What is needed are front-end trading systems that can show a trader his positions, allow him to manage his risk and see all his trading activity, but also allow him to place orders on exchanges directly from those positions and activity. Once an order has been hit, the trader needs to be able to see the effect of that hit on his position and see the process through to the back office. Few systems being on the market today combine these two "hot topics" of finance - e-ability and STP.

The logical place to start is with the trading platform. Unless it has the infrastructure for built in interfaces to the electronic markets and effective order management, the move towards electronic trading can be difficult.

Anvil is at the leading edge in the development of trading systems. Our platforms are well positioned to fit with the e-market model and are ready for the e-market place. Anvil have always looked at the trends in the financial markets and what direction they are taking. These are reflected in our trading systems.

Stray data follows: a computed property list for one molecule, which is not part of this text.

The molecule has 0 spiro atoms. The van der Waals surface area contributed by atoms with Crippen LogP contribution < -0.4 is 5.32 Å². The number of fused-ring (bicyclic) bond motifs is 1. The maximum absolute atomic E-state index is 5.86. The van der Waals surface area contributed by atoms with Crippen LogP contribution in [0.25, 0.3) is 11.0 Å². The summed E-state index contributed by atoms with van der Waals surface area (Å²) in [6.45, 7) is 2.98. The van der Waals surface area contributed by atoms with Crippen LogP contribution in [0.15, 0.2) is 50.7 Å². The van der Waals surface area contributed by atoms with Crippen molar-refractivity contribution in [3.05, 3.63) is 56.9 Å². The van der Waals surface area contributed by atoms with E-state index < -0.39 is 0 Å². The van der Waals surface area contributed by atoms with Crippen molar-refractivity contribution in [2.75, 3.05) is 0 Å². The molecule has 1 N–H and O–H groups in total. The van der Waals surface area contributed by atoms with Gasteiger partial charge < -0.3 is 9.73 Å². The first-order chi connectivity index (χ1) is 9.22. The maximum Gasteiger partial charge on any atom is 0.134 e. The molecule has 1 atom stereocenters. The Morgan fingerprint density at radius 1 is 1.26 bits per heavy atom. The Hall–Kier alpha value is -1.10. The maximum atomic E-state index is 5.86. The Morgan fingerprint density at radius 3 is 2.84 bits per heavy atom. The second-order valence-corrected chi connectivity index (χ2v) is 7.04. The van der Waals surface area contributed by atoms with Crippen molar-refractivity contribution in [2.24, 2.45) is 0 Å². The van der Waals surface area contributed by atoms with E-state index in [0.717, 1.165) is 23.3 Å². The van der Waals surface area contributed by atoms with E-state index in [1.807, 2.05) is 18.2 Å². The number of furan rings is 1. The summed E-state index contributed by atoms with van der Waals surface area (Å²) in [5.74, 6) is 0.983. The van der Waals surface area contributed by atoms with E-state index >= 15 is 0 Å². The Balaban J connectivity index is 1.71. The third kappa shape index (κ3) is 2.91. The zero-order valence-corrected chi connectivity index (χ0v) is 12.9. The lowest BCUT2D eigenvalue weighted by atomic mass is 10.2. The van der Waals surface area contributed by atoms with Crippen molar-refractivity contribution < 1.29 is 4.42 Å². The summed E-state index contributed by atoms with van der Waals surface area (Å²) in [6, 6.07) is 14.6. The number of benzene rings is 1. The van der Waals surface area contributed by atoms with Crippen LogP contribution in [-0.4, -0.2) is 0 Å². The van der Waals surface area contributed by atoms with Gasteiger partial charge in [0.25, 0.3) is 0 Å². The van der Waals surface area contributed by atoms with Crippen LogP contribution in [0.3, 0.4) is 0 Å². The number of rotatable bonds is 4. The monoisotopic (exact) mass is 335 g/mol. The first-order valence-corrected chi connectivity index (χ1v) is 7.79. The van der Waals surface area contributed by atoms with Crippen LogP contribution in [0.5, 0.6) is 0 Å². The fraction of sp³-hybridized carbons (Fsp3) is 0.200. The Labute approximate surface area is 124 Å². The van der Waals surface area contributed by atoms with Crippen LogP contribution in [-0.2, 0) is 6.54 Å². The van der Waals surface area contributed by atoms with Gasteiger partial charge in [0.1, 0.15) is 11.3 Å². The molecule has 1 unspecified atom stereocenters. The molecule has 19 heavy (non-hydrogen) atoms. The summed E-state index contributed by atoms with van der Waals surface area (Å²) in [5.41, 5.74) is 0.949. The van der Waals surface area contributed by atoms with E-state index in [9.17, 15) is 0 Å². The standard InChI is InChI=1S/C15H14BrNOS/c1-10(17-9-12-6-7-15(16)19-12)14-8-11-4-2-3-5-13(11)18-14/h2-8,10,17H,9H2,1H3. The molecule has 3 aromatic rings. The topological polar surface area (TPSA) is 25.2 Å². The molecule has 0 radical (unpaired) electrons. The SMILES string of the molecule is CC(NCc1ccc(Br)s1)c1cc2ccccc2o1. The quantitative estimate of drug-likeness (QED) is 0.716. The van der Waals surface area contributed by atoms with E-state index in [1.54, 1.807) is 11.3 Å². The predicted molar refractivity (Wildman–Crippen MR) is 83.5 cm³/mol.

ARTS, which is the most popular third-party repo system and Denarius, the new cross trading system, both have the capabilities for trading on electronic markets and achieving straight through processing. Both systems allow the trader to
Register an offer or order on one or more exchanges
Manage those orders and offers from a central order manager
See the effects of such potential trades on his positions
Convert the orders into trades automatically when hit on the exchange
Suspend orders on other exchanges automatically when a trade is done, if appropriate
Book the trade through to a back-office system for settlement

We believe such core, leading-edge functionality will be essential for efficient e-market trading in years to come. But it's available now, from Anvil products.

As e-markets proliferate, they will gradually conquer all of the current telephone markets. Make sure your technology is up to it!



 

contact | terms & conditions | privacy policy | discount insurance online

© Copyright 2001 Newsletter Interactive Ltd